Loretta Hopgood slowly drove down the alley behind a strip mall, looking for opportunities to clean up. She passed several overflowing dumpsters, several with old tires and debris scattered next to them.
"We had homeless people living up here," she said, pointing to a covered platform on the back of the building. "And we've got tires over there. See, this is getting piled up."
A resident of Spanish Lake for two decades, 80-year-old Hopgood — "Hoppy," as her friends call her, — has made it her mission to help upkeep the neighborhood. She is a volunteer with the Spanish Lake Community Association, and works with other community organizations, such as the Spanish Lake Community Development Center.
Hopgood said her energy comes from a desire to care for others, in the charism of the School Sisters of Notre Dame. This year, the 80-year-old celebrated her 40th anniversary as a lay associate of the religious order. She was among the first group to become an associate in St. Louis, and is the longest covenanted associate in North America.
The SSND associate program is open to lay men and women who desire to live the charism of the sisters. Founded in Bavaria in 1833, the sisters came to St. Louis in 1895 to expand their mission in education. Today, that charism of educating others has expanded beyond the classroom, through working in their communities, prison ministry, with immigrants and in health care, for example. Associates yearly renew their covenant to live their lives in the spirit of the sisters' charism.
Hopgood sees her work in Spanish Lake as part of that education charism. As part of her work with the Spanish Lake Community Association, she and others help residents clean up properties to avoid citations or condemnation; work frequently with police and fire officials to develop relationships and address issues in the area; and take elderly and ill residents to medical appointments or help with other needs.
Hopgood's caring nature comes from a long career in nursing. Born in Du Quoin, Ill., Hopgood was raised in the Baptist faith and later went to nursing school, eventually working at hospitals across Illinois and in New Jersey. She later went back to school to become a certified pediatric nurse practitioner.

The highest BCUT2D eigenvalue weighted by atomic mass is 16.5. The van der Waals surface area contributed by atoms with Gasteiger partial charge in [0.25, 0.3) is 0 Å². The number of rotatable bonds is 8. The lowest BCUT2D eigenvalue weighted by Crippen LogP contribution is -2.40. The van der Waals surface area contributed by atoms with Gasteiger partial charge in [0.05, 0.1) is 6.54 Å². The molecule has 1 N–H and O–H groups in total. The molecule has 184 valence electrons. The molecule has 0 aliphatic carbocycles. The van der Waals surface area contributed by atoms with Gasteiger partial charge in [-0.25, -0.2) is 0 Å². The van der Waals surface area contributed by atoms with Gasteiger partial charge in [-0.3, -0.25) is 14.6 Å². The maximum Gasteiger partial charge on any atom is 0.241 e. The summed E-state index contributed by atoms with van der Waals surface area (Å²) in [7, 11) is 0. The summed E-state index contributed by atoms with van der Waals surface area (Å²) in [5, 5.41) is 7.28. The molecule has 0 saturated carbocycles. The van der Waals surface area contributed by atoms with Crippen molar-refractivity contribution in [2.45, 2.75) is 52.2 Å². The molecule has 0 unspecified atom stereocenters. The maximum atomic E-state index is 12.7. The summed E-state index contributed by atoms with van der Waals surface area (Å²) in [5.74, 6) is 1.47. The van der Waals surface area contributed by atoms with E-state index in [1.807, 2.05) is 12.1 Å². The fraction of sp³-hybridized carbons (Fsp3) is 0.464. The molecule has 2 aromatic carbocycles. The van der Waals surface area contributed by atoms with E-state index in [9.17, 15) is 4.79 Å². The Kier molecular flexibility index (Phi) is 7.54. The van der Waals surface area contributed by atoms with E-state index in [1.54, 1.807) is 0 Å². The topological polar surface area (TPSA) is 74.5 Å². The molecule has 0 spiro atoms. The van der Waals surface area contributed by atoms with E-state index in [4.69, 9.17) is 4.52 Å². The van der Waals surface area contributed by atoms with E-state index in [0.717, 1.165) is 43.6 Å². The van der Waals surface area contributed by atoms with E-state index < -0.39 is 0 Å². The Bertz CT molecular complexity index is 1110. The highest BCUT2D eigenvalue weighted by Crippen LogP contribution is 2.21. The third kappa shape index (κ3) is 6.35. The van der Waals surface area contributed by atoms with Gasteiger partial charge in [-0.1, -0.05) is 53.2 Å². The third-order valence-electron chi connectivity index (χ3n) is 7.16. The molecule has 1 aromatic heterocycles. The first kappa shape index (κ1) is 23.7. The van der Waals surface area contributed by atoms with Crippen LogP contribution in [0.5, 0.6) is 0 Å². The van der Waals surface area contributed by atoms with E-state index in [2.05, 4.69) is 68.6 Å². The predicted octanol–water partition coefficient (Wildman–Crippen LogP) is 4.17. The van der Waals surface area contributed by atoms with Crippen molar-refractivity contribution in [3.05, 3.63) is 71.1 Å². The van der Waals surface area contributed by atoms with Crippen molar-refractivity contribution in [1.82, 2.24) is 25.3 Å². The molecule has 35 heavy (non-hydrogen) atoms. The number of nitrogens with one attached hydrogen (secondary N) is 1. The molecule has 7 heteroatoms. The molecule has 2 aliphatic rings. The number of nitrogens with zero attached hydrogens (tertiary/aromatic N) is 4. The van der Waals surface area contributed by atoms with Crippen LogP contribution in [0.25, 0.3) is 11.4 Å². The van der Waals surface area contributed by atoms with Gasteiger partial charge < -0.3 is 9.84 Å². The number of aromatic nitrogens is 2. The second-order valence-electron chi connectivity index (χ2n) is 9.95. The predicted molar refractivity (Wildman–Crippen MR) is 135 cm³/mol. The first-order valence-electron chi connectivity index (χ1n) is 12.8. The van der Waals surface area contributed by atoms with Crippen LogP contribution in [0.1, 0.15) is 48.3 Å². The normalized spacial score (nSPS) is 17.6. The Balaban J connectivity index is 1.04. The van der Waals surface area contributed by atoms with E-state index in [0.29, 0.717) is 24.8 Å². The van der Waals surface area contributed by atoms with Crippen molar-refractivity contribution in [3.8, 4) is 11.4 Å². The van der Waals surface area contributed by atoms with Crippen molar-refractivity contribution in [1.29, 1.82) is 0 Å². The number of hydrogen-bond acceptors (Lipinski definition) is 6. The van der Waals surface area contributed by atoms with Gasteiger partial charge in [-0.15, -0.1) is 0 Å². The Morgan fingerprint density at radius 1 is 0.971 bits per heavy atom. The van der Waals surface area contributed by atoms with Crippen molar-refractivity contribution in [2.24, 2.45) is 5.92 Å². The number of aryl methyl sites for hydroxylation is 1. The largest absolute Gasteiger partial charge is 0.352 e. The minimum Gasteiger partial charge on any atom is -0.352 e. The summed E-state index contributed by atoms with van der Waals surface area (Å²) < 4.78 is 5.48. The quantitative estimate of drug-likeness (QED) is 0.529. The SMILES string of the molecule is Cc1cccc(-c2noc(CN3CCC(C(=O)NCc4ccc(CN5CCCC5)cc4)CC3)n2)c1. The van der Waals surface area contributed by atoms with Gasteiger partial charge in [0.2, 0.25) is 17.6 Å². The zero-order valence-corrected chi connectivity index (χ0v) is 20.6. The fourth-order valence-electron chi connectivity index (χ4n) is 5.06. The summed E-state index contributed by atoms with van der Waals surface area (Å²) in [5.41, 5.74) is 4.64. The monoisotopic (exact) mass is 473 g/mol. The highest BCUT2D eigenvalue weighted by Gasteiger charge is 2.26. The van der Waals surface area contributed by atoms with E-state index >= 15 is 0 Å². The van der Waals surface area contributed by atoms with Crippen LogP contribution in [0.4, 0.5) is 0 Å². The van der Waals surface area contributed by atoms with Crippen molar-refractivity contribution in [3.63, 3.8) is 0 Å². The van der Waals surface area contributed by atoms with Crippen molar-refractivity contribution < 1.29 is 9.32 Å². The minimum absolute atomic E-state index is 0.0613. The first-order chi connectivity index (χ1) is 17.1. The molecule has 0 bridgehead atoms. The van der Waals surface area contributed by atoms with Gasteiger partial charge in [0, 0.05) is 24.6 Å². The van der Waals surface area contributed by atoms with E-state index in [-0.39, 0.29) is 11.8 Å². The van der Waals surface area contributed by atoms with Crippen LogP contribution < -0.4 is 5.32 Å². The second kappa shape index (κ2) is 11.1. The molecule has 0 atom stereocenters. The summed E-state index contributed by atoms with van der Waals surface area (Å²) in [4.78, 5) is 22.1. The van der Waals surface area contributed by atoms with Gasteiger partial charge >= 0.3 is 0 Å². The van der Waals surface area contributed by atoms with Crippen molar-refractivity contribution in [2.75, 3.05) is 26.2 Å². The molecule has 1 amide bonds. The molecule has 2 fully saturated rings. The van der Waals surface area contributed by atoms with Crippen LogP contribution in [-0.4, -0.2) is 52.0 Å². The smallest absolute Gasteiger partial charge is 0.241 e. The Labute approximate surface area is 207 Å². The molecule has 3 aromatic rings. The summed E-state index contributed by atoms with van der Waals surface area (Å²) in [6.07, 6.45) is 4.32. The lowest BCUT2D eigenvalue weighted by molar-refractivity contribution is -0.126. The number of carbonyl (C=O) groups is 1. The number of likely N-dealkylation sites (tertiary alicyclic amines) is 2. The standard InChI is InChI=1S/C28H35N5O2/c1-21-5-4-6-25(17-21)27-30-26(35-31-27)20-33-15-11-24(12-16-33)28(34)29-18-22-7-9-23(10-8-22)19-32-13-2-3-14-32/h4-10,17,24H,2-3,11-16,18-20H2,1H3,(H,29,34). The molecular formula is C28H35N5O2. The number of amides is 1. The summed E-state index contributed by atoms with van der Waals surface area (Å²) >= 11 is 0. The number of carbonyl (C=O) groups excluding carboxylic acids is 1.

Hopgood worked at HSHS St. Anthony's Memorial Hospital in Effingham, Ill., where she cared for some of the SSNDs. "That's when all the conversion started, I think," she said. "They would come in the hospital. I knew they liked milkshakes, and I kind of liked them because they were really nice people to talk to. They would listen to you." Later when she worked for the health department, Hopgood became a nurse in SSND-operated schools.
The School Sisters became like family to her, especially after losing both of her parents at a young age. Hopgood was 11 when her father died in a car accident, and in her 30s when her mother passed away. Moved by the relationships she developed with the sisters, Hopgood entered the Catholic Church in 1967, and 10 years later became an SSND associate, when the program was introduced in St. Louis.
"It was gradual — I talked to the Notre Dames a lot," she said. "At that time, they didn't have an associate program. When they'd go away in the summer, I'd mow their lawn for them and take in the mail, keep the house clean. If they had projects at school, I would help with those, too. I really got to know them better and you could talk with such ease with them. They made you feel like you were somebody."
In addition to her work in the community, Hopgood is an accomplished athlete in the Senior Olympics, competing in track and field events, softball, football, and washers. She has an impressive collection of medals hanging from the rafters in her basement.
Hopgood maintains a positive attitude, with a never give up spirit. "My motto is that I know something can be done — I always say, 'don't tell me it can't be done, because I can do it.'"
The School Sisters of Notre Dame is a community dedicated to making a difference in the lives of others. Their ministry is focused on education as well as serving as parish ministers, social workers, health care providers and spiritual leaders. The concerns of women, youth and the materially poor are a primary focus. To learn more about becoming a School Sister of Notre Dame, visit www.ssnd.org/become-sister.
The SSND Associate Program is open to any woman or man, 21 years of age or older, who wishes to share with the School Sisters of Notre Dame in faith, prayer and spiritual growth. An associate has a desire to live the spirit of SSND and to further the community's mission of proclaiming the good news by directing her/his life toward the oneness for which Jesus Christ was sent. To learn more, visit www.ssnd.org/partner-us/associate.